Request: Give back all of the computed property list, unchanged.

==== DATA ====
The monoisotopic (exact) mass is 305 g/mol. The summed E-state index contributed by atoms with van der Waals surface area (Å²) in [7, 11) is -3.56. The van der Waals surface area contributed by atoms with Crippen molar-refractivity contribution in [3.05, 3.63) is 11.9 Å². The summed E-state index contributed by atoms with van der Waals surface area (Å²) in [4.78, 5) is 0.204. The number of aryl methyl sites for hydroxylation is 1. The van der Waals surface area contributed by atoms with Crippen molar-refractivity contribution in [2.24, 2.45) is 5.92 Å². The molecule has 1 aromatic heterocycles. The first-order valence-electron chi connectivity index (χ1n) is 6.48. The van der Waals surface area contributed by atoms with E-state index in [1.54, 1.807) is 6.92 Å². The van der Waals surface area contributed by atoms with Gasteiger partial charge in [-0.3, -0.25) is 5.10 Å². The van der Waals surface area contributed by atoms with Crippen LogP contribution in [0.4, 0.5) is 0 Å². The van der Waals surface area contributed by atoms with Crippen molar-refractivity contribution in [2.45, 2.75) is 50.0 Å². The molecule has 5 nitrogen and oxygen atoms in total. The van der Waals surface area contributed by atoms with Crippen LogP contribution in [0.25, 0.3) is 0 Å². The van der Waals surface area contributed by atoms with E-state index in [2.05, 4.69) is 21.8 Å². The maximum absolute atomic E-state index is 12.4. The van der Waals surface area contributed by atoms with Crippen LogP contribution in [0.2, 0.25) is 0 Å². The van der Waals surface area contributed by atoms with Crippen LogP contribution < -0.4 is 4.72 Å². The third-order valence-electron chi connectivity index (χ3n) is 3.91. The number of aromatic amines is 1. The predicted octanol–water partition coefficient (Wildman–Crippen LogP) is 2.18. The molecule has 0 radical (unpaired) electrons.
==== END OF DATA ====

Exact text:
The monoisotopic (exact) mass is 305 g/mol. The summed E-state index contributed by atoms with van der Waals surface area (Å²) in [7, 11) is -3.56. The van der Waals surface area contributed by atoms with Crippen molar-refractivity contribution in [3.05, 3.63) is 11.9 Å². The summed E-state index contributed by atoms with van der Waals surface area (Å²) in [4.78, 5) is 0.204. The number of aryl methyl sites for hydroxylation is 1. The van der Waals surface area contributed by atoms with Crippen molar-refractivity contribution in [2.24, 2.45) is 5.92 Å². The molecule has 1 aromatic heterocycles. The first-order valence-electron chi connectivity index (χ1n) is 6.48. The van der Waals surface area contributed by atoms with E-state index in [1.54, 1.807) is 6.92 Å². The van der Waals surface area contributed by atoms with Gasteiger partial charge in [-0.3, -0.25) is 5.10 Å². The van der Waals surface area contributed by atoms with Crippen LogP contribution in [0.4, 0.5) is 0 Å². The van der Waals surface area contributed by atoms with Crippen molar-refractivity contribution in [2.45, 2.75) is 50.0 Å². The molecule has 5 nitrogen and oxygen atoms in total. The van der Waals surface area contributed by atoms with Crippen LogP contribution in [0.25, 0.3) is 0 Å². The van der Waals surface area contributed by atoms with E-state index in [2.05, 4.69) is 21.8 Å². The maximum absolute atomic E-state index is 12.4. The van der Waals surface area contributed by atoms with Crippen LogP contribution in [0.2, 0.25) is 0 Å². The van der Waals surface area contributed by atoms with Crippen LogP contribution < -0.4 is 4.72 Å². The third-order valence-electron chi connectivity index (χ3n) is 3.91. The number of aromatic amines is 1. The predicted octanol–water partition coefficient (Wildman–Crippen LogP) is 2.18. The molecule has 0 radical (unpaired) electrons.